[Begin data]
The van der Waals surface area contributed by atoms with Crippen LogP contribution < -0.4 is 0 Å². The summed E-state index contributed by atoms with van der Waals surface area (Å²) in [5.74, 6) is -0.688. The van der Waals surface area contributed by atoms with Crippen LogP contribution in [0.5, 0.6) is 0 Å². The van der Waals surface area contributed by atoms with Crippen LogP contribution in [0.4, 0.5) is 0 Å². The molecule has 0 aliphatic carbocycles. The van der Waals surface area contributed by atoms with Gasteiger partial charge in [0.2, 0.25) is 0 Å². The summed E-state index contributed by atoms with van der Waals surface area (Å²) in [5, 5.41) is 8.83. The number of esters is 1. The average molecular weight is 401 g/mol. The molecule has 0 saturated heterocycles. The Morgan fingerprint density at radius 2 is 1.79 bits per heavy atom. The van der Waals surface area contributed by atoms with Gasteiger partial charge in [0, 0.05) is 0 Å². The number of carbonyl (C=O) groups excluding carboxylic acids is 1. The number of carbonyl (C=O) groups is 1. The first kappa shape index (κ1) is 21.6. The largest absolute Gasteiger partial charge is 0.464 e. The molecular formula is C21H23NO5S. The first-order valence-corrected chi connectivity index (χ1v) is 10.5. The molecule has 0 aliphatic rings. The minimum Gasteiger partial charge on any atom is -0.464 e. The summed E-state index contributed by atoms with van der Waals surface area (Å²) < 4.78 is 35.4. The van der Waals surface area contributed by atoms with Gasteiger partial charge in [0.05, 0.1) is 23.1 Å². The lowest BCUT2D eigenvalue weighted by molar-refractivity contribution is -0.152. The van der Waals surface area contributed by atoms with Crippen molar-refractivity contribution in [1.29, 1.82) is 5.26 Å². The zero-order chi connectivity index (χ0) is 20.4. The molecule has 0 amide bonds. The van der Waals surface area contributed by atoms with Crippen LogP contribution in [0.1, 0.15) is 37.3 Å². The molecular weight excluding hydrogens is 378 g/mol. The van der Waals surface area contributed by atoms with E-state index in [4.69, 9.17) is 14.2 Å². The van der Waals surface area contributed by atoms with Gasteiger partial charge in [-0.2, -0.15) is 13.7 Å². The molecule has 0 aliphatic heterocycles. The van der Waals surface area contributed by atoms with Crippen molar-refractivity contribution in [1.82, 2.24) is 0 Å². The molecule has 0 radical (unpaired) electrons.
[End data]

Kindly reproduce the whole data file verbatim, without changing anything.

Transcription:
The van der Waals surface area contributed by atoms with Crippen LogP contribution < -0.4 is 0 Å². The summed E-state index contributed by atoms with van der Waals surface area (Å²) in [5.74, 6) is -0.688. The van der Waals surface area contributed by atoms with Crippen LogP contribution in [0.5, 0.6) is 0 Å². The van der Waals surface area contributed by atoms with Crippen LogP contribution in [0.4, 0.5) is 0 Å². The molecule has 0 aliphatic carbocycles. The van der Waals surface area contributed by atoms with Gasteiger partial charge in [0.2, 0.25) is 0 Å². The summed E-state index contributed by atoms with van der Waals surface area (Å²) in [5, 5.41) is 8.83. The number of esters is 1. The average molecular weight is 401 g/mol. The molecule has 0 saturated heterocycles. The Morgan fingerprint density at radius 2 is 1.79 bits per heavy atom. The van der Waals surface area contributed by atoms with Gasteiger partial charge in [0, 0.05) is 0 Å². The number of carbonyl (C=O) groups excluding carboxylic acids is 1. The number of carbonyl (C=O) groups is 1. The first kappa shape index (κ1) is 21.6. The largest absolute Gasteiger partial charge is 0.464 e. The molecular formula is C21H23NO5S. The first-order valence-corrected chi connectivity index (χ1v) is 10.5. The molecule has 0 aliphatic rings. The minimum Gasteiger partial charge on any atom is -0.464 e. The summed E-state index contributed by atoms with van der Waals surface area (Å²) < 4.78 is 35.4. The van der Waals surface area contributed by atoms with Gasteiger partial charge in [0.05, 0.1) is 23.1 Å². The lowest BCUT2D eigenvalue weighted by molar-refractivity contribution is -0.152. The van der Waals surface area contributed by atoms with Crippen molar-refractivity contribution in [1.29, 1.82) is 5.26 Å². The zero-order chi connectivity index (χ0) is 20.4. The molecule has 0 amide bonds. The van der Waals surface area contributed by atoms with Crippen LogP contribution in [0.1, 0.15) is 37.3 Å². The molecular weight excluding hydrogens is 378 g/mol. The van der Waals surface area contributed by atoms with E-state index in [4.69, 9.17) is 14.2 Å². The van der Waals surface area contributed by atoms with Gasteiger partial charge in [-0.2, -0.15) is 13.7 Å². The molecule has 0 aliphatic heterocycles. The van der Waals surface area contributed by atoms with Crippen molar-refractivity contribution in [1.82, 2.24) is 0 Å². The molecule has 0 radical (unpaired) electrons.